normal crypts (Lane N), ACF (Lane A), and cancers (Lane T) from patients 4004233 and 4003641,
respectively. Arrows show the altered DNA bands,
i.e., ACF and/or tumor bands with allelic ratios of
0.5 or less or with allelic ratios of 2.0 or greater;
numbers at left, length in bp. In C (patient
4004233), losses of DNA bands for alleles c, d, e,
f, and g (allelic ratios of 0.2– 0.5) are observed in
both ACF and tumor; gains of DNA bands for
alleles a2 and b (allelic ratios 2.4 and 3.0, respectively) are seen only in tumor. In D (patient
4003641), there is a loss of allele d (allelic ratio,
0.3) only in the ACF, whereas the tumor shows a
gain of a band at a1 (allelic ratio, 2.6) and a loss of
a band at g (allelic ratio, 0.5).
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ALTERED DNA FINGERPRINTS IN HUMAN ACF
Fig. 2. Genomic fingerprints of normal crypts (Lane N), ACF (Lane A), and cancers (Lane T), obtained with primers described in Tables 1 and 2, from eight different patients (Table
2). Arrows show the altered DNA bands, i.e., ACF and/or tumor bands with allelic ratios of 0.5 or less or with allelic ratios of 2.0 or greater. Similar gain of a DNA band is seen in
both ACF and cancer (allelic ratios 2.6 and 2.3, respectively) from the same patient in column A. In column B, only the tumor shows a gain of a DNA band at a (allelic ratios 2.4 for
Lane T and 1.5 for Lane A) and only the ACF shows a gain of a DNA band at b (allelic ratios 2.0 for Lane A and 1.6 for Lane T). Both the ACF and tumor show the gain of multiple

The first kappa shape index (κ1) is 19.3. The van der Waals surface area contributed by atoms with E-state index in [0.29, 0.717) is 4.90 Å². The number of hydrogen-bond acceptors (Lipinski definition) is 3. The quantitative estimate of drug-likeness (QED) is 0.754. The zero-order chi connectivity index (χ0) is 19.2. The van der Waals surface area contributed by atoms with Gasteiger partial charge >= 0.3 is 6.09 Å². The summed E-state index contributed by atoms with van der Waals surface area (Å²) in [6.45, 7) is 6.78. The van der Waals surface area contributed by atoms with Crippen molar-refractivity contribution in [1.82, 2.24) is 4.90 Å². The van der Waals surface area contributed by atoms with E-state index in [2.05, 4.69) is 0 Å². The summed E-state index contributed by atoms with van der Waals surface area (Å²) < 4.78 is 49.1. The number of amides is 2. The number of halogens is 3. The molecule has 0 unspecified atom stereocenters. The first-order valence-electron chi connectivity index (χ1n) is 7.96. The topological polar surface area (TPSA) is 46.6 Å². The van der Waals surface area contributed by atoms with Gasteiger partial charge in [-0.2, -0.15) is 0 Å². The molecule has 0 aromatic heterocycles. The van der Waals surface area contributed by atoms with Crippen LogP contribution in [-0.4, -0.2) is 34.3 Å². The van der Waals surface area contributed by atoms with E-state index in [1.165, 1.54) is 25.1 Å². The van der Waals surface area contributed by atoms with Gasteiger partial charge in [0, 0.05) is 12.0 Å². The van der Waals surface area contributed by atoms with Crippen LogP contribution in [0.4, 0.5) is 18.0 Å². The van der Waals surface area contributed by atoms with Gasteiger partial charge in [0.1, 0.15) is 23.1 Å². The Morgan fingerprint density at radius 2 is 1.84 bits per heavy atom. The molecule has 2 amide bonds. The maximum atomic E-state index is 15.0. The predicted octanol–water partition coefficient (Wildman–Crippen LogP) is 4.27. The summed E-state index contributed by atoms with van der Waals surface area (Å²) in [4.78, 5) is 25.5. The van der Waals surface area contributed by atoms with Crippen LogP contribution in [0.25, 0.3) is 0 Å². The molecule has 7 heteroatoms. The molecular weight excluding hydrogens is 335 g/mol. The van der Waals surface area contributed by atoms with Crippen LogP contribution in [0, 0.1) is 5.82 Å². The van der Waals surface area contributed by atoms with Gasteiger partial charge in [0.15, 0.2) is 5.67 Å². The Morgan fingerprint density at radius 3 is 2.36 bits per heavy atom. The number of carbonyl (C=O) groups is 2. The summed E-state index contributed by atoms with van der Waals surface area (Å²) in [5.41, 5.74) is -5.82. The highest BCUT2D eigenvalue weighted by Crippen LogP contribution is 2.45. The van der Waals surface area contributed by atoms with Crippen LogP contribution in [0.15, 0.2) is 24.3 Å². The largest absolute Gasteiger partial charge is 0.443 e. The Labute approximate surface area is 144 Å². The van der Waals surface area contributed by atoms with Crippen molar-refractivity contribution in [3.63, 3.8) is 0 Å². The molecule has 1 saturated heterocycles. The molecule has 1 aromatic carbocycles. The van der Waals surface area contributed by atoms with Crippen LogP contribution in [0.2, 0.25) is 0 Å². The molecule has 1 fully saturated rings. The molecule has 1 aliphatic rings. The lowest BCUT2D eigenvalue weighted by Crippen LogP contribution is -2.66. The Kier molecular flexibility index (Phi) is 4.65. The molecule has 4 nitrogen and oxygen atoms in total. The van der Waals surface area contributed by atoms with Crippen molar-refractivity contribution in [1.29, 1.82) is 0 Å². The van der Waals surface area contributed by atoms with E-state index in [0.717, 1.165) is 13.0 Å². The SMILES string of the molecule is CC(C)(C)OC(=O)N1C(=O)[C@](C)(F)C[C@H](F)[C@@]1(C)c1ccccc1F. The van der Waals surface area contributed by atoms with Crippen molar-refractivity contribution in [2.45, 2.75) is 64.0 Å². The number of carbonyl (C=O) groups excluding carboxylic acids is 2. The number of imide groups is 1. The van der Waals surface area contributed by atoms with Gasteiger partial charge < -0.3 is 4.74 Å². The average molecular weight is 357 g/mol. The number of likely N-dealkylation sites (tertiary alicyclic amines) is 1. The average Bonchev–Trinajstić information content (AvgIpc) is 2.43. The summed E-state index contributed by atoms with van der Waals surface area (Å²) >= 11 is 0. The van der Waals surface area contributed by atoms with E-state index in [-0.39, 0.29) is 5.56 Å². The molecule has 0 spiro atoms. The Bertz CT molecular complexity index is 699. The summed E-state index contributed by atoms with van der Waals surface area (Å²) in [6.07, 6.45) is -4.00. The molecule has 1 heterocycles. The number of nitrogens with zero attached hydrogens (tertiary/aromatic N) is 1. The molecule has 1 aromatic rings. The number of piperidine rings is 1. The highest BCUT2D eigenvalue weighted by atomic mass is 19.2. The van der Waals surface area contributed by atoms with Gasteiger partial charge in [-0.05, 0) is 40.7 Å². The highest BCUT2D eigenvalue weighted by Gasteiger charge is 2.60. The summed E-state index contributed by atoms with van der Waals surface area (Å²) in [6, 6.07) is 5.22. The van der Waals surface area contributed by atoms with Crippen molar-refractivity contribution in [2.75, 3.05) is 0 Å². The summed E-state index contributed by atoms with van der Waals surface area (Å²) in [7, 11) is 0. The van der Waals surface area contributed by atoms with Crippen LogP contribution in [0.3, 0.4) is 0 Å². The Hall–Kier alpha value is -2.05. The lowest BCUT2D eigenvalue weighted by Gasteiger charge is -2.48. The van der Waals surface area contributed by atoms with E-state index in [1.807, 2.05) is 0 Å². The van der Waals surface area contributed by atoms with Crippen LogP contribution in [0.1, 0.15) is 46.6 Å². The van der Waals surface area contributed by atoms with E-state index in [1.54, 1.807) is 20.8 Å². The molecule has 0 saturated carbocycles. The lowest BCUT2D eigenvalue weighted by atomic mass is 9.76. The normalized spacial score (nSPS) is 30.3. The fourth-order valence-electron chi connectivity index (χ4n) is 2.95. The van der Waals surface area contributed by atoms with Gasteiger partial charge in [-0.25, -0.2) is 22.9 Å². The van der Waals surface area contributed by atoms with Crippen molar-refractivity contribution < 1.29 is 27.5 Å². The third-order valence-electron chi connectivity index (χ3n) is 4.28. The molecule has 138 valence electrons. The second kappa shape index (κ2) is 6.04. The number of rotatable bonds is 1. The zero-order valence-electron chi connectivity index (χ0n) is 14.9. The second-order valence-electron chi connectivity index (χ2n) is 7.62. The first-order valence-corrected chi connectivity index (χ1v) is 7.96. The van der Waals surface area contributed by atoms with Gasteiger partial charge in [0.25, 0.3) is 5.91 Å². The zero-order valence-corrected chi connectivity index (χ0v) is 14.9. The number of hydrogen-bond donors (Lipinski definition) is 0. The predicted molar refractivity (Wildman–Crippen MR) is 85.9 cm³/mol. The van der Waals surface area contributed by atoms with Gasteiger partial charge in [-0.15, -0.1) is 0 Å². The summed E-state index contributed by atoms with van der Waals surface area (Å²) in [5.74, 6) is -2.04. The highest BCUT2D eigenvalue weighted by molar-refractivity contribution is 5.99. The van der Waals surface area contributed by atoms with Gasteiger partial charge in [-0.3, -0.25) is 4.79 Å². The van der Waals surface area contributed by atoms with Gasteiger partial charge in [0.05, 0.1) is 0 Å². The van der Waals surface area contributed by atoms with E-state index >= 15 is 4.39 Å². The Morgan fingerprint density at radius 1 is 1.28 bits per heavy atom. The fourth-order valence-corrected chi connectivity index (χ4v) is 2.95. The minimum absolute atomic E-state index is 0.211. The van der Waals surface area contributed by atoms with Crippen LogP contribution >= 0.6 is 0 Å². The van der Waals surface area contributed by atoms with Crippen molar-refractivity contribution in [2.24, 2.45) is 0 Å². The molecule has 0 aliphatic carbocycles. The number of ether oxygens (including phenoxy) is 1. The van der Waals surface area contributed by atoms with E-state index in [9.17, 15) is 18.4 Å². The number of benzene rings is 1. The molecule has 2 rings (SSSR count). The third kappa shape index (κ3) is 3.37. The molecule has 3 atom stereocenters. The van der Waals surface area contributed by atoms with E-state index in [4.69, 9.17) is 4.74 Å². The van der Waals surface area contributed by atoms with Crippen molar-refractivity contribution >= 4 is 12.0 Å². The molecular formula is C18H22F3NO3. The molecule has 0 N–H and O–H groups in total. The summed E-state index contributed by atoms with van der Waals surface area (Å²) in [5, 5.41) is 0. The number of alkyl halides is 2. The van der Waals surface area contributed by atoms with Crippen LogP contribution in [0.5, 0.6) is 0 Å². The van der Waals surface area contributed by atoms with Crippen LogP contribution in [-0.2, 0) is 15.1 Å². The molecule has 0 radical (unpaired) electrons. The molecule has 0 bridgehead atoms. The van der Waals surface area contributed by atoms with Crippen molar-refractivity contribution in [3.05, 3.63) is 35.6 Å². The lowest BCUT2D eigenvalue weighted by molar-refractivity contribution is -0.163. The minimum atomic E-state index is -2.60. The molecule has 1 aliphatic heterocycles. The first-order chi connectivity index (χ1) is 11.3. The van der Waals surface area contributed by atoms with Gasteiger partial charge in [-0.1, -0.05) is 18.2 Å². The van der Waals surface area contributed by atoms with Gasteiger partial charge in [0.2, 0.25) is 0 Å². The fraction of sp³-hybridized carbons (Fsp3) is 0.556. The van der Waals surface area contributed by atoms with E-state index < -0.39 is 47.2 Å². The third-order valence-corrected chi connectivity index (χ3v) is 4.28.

bands in C, but only the ACF shows the loss of a band at a (allelic ratio 0.4). The ACF in D shows the gain of DNA bands at alleles a and b (allelic ratios, 2.1 and 2.9) and the loss
of bands at alleles c and d (allelic ratios, 0.5). In E, the gain of DNA bands are seen in alleles a, b, c, d, f, g, i, and j (allelic ratios, 2.1–3.6) in the cancer, whereas the loss of DNA
bands in alleles e and h (allelic ratios, 0.5) are seen in the ACF. In F, the loss of a DNA band at allele a (allelic ratio, 0.3) is seen in the ACF with the gain of bands at alleles b, c,
and d (allelic ratios, 3.1– 8) in the cancer. Multiple losses of DNA bands in ACF were observed in G (allelic ratios, 0.2– 0.4) and H (allelic ratios, 0.3– 0.5).
ACF suggest that chromosomal instability is a very early event and
might play a crucial role during the development of some colorectal
cancers. There are previous reports of chromosomal instability as
early as the polyp stage (19, 20), and some have suggested that genetic
instability is required for the development of tumors (discussed in